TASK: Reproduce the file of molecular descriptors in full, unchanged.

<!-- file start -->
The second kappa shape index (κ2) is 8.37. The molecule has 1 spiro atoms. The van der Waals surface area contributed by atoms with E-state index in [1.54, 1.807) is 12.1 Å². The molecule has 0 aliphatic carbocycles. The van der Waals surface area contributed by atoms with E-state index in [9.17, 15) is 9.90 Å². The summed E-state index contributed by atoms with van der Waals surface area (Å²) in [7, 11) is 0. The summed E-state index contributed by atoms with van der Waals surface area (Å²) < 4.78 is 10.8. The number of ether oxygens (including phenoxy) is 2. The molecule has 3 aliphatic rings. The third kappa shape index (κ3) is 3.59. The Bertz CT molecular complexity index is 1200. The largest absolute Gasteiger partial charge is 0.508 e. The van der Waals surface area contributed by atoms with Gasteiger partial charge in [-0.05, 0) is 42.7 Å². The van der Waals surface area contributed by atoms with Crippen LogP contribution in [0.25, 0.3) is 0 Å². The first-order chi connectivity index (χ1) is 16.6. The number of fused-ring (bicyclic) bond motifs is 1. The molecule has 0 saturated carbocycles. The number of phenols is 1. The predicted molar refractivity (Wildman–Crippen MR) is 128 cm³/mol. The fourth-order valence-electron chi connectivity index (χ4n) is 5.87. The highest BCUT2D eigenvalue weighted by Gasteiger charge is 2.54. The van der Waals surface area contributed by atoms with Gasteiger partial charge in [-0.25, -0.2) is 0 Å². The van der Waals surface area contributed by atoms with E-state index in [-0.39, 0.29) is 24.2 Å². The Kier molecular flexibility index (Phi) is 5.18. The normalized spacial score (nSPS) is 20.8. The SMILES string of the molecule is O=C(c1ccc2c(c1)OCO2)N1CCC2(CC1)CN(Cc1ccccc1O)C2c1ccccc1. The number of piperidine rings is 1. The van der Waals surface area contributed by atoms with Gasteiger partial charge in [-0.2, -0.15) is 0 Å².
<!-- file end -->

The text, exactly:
The second kappa shape index (κ2) is 8.37. The molecule has 1 spiro atoms. The van der Waals surface area contributed by atoms with E-state index in [1.54, 1.807) is 12.1 Å². The molecule has 0 aliphatic carbocycles. The van der Waals surface area contributed by atoms with E-state index in [9.17, 15) is 9.90 Å². The summed E-state index contributed by atoms with van der Waals surface area (Å²) in [7, 11) is 0. The summed E-state index contributed by atoms with van der Waals surface area (Å²) < 4.78 is 10.8. The number of ether oxygens (including phenoxy) is 2. The molecule has 3 aliphatic rings. The third kappa shape index (κ3) is 3.59. The Bertz CT molecular complexity index is 1200. The largest absolute Gasteiger partial charge is 0.508 e. The van der Waals surface area contributed by atoms with Gasteiger partial charge in [-0.05, 0) is 42.7 Å². The van der Waals surface area contributed by atoms with Crippen LogP contribution in [0.25, 0.3) is 0 Å². The first-order chi connectivity index (χ1) is 16.6. The number of fused-ring (bicyclic) bond motifs is 1. The molecule has 0 saturated carbocycles. The number of phenols is 1. The predicted molar refractivity (Wildman–Crippen MR) is 128 cm³/mol. The fourth-order valence-electron chi connectivity index (χ4n) is 5.87. The highest BCUT2D eigenvalue weighted by Gasteiger charge is 2.54. The van der Waals surface area contributed by atoms with Gasteiger partial charge in [-0.25, -0.2) is 0 Å². The van der Waals surface area contributed by atoms with E-state index in [-0.39, 0.29) is 24.2 Å². The Kier molecular flexibility index (Phi) is 5.18. The normalized spacial score (nSPS) is 20.8. The SMILES string of the molecule is O=C(c1ccc2c(c1)OCO2)N1CCC2(CC1)CN(Cc1ccccc1O)C2c1ccccc1. The number of piperidine rings is 1. The van der Waals surface area contributed by atoms with Gasteiger partial charge in [-0.2, -0.15) is 0 Å².